The BiPAC 7404VGP won't win any awards for its style. Billion has eschewed a fancy case in favour of function in this device, unlike rival Netgear which has started to make its routers stand out visually. The model comes in a blue square case that is reminiscent of the back office hardware produced by enterprise vendors like Cisco.
But do you really care what your router looks like as long as it works?
On the front of the router are lights displaying the status of the device's various network ports, such as ADSL broadband, Wi-Fi, four ethernet ports and telephony.
On the back of the router are those ports. They look sturdy and are clearly labelled. Also on the back sits the small antennae providing Wi-Fi access. There is also an on-switch, a still-useful feature some manufacturers don't bother with anymore.
At 210mm by 148mm by 36mm, the 7404VGP is a little larger than some routers on the market, but most people will probably tuck it away behind a desk somewhere, so it probably doesn't matter. The extra size can also be explained by the substantial functionality of the model.
Billion went all out with this model and packed it full of features. For starters it's an ADSL2+ router, allowing speeds of up to 24Mbps. We were able to sync our ADSL2+ connection reliably at around 16Mbps. You won't be able to get ADSL2+ speeds with all Internet service providers though; most are still limited to a maximum of 1.5Mbps due to their dependence on Telstra's broadband network.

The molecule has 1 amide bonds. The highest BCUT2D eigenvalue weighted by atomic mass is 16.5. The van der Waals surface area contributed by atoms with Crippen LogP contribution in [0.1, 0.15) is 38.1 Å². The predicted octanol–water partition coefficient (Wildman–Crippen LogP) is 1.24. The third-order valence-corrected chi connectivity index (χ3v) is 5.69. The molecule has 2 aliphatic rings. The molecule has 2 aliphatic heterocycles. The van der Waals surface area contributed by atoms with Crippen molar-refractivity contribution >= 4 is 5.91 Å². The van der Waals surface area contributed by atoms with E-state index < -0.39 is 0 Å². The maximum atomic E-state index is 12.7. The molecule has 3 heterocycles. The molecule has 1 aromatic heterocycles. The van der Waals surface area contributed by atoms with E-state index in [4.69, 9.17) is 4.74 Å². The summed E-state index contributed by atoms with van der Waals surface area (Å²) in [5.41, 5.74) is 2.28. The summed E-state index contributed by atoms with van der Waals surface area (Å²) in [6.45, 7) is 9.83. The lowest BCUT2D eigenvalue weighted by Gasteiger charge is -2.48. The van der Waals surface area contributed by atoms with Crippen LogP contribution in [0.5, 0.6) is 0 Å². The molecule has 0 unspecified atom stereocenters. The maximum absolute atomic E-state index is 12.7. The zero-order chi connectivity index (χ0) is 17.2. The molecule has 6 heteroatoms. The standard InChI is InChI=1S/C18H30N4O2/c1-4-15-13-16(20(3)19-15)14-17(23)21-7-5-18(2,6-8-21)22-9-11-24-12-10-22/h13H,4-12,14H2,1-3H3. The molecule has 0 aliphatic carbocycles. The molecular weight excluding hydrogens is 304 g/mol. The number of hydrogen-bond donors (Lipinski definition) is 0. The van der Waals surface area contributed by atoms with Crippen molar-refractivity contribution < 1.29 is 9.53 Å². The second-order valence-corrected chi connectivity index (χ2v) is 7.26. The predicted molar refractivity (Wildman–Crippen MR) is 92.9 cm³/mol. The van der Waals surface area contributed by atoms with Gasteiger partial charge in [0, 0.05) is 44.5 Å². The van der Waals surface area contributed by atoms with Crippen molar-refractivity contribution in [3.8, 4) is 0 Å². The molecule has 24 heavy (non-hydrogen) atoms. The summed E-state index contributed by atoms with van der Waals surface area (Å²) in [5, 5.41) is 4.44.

ADSL2+ support is fast becoming standard in the Australian market though, so Billion put a few other treats in to keep customers satisfied. For starters the router supports Voice over Internet Protocol (VoIP) telephony, with two ports dedicated to this increasingly popular technique of cheaply making calls over the Internet with a provider such as Engin or mynetfone.
The VoIP support means you won't need an external device to use VoIP -- you can plug your normal old telephone right into this router and just make calls. In actual fact, you can plug two! Your non-computer-literate mother won't even know she's calling her friends over the Internet.
In case your VoIP line temporarily stops working for any reason (or you just don't want to use VoIP), the router also includes a normal telephony port to make calls over the normal public switched telephony network (PSTN).